Terns are small seabirds that are commonly seen along coastlines and estuaries in the summer months – their graceful flight and command of the air are among their most attractive features.
Most of the five species of terns breeding in Britain and Ireland today are under intensive management, involving protection from predators, human interference, egg-collecting, recreational activities, land-use changes, and a range of issues concerning climate change, including rising sea levels and flooding of low-lying colonies. If these protective measures were abandoned then the numbers of terns would inevitably decline, with the possibility of several species ending up on the endangered list. Covering the history of terns in Britain and Ireland, David Cabot and Ian Nisbet explore these diverse issues as well as offering a comprehensive natural history of these stunning seabirds.
Drawing on a wealth of new information and research, the authors focus on migrations, food and feeding ecology as well as breeding biology and behaviour. Perhaps most importantly, they highlight recent conservation issues and prospects, and what this means for the future of terns.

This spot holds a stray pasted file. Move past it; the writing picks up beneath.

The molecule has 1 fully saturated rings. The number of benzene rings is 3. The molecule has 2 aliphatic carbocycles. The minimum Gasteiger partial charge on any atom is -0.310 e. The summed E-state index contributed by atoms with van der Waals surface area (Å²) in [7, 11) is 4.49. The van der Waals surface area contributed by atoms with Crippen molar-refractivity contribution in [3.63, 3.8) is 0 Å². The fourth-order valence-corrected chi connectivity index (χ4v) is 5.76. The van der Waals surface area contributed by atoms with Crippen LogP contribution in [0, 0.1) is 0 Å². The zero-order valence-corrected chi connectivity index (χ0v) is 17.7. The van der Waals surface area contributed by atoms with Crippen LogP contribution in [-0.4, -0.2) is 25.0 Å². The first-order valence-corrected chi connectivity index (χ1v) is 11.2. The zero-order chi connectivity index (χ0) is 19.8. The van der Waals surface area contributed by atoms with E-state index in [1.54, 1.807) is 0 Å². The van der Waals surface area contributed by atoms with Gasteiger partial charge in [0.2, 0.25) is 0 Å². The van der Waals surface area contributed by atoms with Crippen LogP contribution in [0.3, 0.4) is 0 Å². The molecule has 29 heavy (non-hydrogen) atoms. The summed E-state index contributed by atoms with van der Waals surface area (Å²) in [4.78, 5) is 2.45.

‘A comprehensive addition to Collins’ iconic New Naturalist series. Lavishly illustrated … this book should provide great inspiration.’ Birdwatch
‘A beautifully written account of all aspects of tern biology […] excellent and informative photographs’ Viola Ross-Smith, BTO
‘A comprehensive, illuminating and readable overview […] Cabot and Nisbet have made a masterful addition to the sum of tern knowledge with this fitting 123rd addition to The New Naturalist Library.’ Seabird
‘Informative and beautifully illustrated throughout’ IBIS
‘The authors and publishers deserve our gratitude for a product that is not only thorough, comprehensive, and a joy to read, but lavishly illustrated with carefully chosen color photographs and sketches […] The book is very well written and beautifully illustrated […] a delight to add to the bookshelf. This is a must-buy for anyone with an interest in terns.’ Journal of Field Ornithology
‘An authoritative source of information on this fascinating group. Anyone interested in Irish seabirds and coastal should read this book.’ Irish Naturalists’ Journal